I worked all aspects of security/law enforcement during my short 18 years as an Air Force Security Specialist. It is in no way inconceivable for anyone to bring anything onto an AFB, or even into a restricted area.
The closer you got to a restricted or priority area, the more intense security was. Very few areas had security metal detectors.
A medical facility, with the exception of the pharmacy (which is a controlled area), was not a restricted area, nor was it even listed in the controlled area realm.
Security is expensive and it can not always be handled with mechanical means. Being that people are involved, there will always be some degree of fallibility in any security operation.
It is my understanding that this was a medical center for deploying personnel. As such, I am surprised there was even that much security at the building (The two civilian LE personnel outside).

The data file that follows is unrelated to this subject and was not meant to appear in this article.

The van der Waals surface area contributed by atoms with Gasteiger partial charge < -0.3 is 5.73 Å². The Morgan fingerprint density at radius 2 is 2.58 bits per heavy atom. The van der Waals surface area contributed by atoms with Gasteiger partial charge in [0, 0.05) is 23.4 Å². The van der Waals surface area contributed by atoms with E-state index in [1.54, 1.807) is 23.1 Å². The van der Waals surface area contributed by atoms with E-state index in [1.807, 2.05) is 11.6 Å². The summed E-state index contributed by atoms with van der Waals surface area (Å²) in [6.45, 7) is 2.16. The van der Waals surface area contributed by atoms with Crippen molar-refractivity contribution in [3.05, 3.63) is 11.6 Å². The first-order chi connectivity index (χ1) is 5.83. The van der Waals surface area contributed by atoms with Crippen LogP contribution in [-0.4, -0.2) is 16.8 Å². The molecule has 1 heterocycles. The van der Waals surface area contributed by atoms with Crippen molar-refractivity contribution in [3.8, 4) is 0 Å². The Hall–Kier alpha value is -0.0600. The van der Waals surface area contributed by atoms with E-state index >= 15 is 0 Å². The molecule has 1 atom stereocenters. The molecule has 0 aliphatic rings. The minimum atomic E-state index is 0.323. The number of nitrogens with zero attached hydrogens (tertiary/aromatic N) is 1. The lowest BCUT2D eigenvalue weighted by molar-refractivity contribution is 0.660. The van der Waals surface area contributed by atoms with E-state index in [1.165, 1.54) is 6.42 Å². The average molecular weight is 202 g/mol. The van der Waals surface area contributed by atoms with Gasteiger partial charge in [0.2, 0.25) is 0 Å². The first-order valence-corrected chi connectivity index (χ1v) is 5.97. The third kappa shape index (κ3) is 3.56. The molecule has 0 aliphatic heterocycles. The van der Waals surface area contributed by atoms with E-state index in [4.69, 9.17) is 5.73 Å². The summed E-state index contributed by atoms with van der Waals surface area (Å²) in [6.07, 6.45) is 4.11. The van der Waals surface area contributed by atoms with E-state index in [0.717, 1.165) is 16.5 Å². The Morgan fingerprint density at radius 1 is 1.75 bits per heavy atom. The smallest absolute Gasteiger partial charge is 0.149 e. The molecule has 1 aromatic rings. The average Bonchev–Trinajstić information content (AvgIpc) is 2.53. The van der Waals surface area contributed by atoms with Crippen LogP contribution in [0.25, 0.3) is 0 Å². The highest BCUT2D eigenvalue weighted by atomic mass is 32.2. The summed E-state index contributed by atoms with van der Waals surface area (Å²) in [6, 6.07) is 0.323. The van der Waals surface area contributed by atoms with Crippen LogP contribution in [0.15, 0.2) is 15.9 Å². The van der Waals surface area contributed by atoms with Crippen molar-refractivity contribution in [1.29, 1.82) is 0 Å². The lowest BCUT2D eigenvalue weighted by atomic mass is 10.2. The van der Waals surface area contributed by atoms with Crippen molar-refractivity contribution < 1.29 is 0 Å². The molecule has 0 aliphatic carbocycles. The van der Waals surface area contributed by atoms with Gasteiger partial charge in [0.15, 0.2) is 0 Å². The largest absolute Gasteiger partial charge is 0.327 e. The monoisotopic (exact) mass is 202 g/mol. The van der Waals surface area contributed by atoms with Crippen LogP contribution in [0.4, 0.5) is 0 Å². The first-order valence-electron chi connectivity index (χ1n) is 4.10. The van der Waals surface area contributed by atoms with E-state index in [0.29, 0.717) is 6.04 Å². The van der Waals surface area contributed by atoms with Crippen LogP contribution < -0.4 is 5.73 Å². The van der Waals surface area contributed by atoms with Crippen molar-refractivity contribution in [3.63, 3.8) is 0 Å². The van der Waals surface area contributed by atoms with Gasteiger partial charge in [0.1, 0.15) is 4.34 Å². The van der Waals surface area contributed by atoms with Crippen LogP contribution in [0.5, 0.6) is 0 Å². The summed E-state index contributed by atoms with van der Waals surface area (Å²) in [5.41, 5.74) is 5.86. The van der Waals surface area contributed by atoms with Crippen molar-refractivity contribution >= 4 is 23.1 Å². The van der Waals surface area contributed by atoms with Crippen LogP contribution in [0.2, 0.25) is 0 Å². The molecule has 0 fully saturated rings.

When we join the military, we give up, or are forced to curtail, certain rights to protect those rights that we feel are important to us. I had the freedom of speech, but not on the base and not in Uniform. I had the freedom of the second amendment, but not while on base, nor while I was under the control of the base. It is ironic, but true.
I wonder if the major (who, in my not so humble opinion, is a traitor not only to this country, but also to the men and women he served and those who served him!) had to go through the process of getting the provost Marshall's approval to purchase the firearm? This is going to be a very interesting case as it unfolds, but unfortunately, being the military still insists upon political correctness, instead of personal accountability, I do not think we are ever going to hear the full report.
Inside Every Bright Idea Is The 50% Probability Of A Disaster Waiting To Happen.